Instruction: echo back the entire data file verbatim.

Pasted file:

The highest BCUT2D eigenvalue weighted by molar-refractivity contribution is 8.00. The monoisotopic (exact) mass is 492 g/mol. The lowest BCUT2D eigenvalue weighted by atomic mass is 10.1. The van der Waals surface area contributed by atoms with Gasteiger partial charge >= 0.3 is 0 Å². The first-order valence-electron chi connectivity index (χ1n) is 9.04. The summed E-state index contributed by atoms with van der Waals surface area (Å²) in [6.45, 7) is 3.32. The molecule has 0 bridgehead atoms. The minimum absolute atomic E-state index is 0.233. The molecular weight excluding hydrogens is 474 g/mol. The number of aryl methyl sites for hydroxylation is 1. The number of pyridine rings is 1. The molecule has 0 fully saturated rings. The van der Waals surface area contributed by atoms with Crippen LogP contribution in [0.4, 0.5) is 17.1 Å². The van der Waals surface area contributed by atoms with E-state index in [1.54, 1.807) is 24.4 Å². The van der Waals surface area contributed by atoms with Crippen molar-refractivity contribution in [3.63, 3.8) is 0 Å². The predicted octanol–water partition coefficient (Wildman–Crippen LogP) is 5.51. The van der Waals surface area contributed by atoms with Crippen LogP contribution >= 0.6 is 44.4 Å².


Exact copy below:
The highest BCUT2D eigenvalue weighted by molar-refractivity contribution is 8.00. The monoisotopic (exact) mass is 492 g/mol. The lowest BCUT2D eigenvalue weighted by atomic mass is 10.1. The van der Waals surface area contributed by atoms with Gasteiger partial charge >= 0.3 is 0 Å². The first-order valence-electron chi connectivity index (χ1n) is 9.04. The summed E-state index contributed by atoms with van der Waals surface area (Å²) in [6.45, 7) is 3.32. The molecule has 0 bridgehead atoms. The minimum absolute atomic E-state index is 0.233. The molecular weight excluding hydrogens is 474 g/mol. The number of aryl methyl sites for hydroxylation is 1. The number of pyridine rings is 1. The molecule has 0 fully saturated rings. The van der Waals surface area contributed by atoms with Crippen LogP contribution in [0.4, 0.5) is 17.1 Å². The van der Waals surface area contributed by atoms with E-state index in [1.54, 1.807) is 24.4 Å². The van der Waals surface area contributed by atoms with Crippen molar-refractivity contribution in [3.63, 3.8) is 0 Å². The predicted octanol–water partition coefficient (Wildman–Crippen LogP) is 5.51. The van der Waals surface area contributed by atoms with Crippen LogP contribution >= 0.6 is 44.4 Å².